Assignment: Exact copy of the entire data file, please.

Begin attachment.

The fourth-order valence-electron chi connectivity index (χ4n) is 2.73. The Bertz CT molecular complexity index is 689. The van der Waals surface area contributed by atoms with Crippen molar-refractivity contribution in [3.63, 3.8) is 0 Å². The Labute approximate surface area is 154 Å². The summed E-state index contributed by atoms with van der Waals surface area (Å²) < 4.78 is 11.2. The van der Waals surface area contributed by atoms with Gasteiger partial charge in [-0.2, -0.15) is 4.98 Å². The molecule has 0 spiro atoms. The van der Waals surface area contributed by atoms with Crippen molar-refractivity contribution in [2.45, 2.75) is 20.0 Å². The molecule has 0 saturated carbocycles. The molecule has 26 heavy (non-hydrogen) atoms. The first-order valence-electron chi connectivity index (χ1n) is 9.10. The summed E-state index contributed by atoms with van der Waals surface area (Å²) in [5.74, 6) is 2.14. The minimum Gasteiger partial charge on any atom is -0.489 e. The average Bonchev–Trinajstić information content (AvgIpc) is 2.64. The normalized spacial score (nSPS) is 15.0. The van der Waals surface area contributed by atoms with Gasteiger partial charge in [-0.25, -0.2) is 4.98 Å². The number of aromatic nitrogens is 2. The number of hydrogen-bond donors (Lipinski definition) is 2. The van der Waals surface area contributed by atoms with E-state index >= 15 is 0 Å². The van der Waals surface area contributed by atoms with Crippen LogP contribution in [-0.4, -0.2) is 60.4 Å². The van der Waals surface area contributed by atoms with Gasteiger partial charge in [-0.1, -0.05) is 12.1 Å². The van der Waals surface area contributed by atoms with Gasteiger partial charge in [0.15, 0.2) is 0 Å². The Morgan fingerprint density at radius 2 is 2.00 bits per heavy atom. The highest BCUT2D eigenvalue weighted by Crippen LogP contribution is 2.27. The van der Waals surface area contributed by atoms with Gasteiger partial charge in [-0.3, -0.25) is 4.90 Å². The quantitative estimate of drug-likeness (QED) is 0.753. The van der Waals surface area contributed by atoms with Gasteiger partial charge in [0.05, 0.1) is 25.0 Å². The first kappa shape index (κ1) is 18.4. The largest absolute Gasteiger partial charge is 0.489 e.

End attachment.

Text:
The fourth-order valence-electron chi connectivity index (χ4n) is 2.73. The Bertz CT molecular complexity index is 689. The van der Waals surface area contributed by atoms with Crippen molar-refractivity contribution in [3.63, 3.8) is 0 Å². The Labute approximate surface area is 154 Å². The summed E-state index contributed by atoms with van der Waals surface area (Å²) < 4.78 is 11.2. The van der Waals surface area contributed by atoms with Gasteiger partial charge in [-0.2, -0.15) is 4.98 Å². The molecule has 0 spiro atoms. The van der Waals surface area contributed by atoms with Crippen molar-refractivity contribution in [2.45, 2.75) is 20.0 Å². The molecule has 0 saturated carbocycles. The molecule has 26 heavy (non-hydrogen) atoms. The first-order valence-electron chi connectivity index (χ1n) is 9.10. The summed E-state index contributed by atoms with van der Waals surface area (Å²) in [5.74, 6) is 2.14. The minimum Gasteiger partial charge on any atom is -0.489 e. The average Bonchev–Trinajstić information content (AvgIpc) is 2.64. The normalized spacial score (nSPS) is 15.0. The van der Waals surface area contributed by atoms with Gasteiger partial charge in [-0.25, -0.2) is 4.98 Å². The number of aromatic nitrogens is 2. The number of hydrogen-bond donors (Lipinski definition) is 2. The van der Waals surface area contributed by atoms with E-state index >= 15 is 0 Å². The van der Waals surface area contributed by atoms with Crippen LogP contribution in [-0.4, -0.2) is 60.4 Å². The van der Waals surface area contributed by atoms with Gasteiger partial charge in [-0.1, -0.05) is 12.1 Å². The van der Waals surface area contributed by atoms with Gasteiger partial charge in [0.15, 0.2) is 0 Å². The Morgan fingerprint density at radius 2 is 2.00 bits per heavy atom. The highest BCUT2D eigenvalue weighted by Crippen LogP contribution is 2.27. The van der Waals surface area contributed by atoms with Gasteiger partial charge in [-0.3, -0.25) is 4.90 Å². The quantitative estimate of drug-likeness (QED) is 0.753. The van der Waals surface area contributed by atoms with Gasteiger partial charge in [0.05, 0.1) is 25.0 Å². The first kappa shape index (κ1) is 18.4. The largest absolute Gasteiger partial charge is 0.489 e.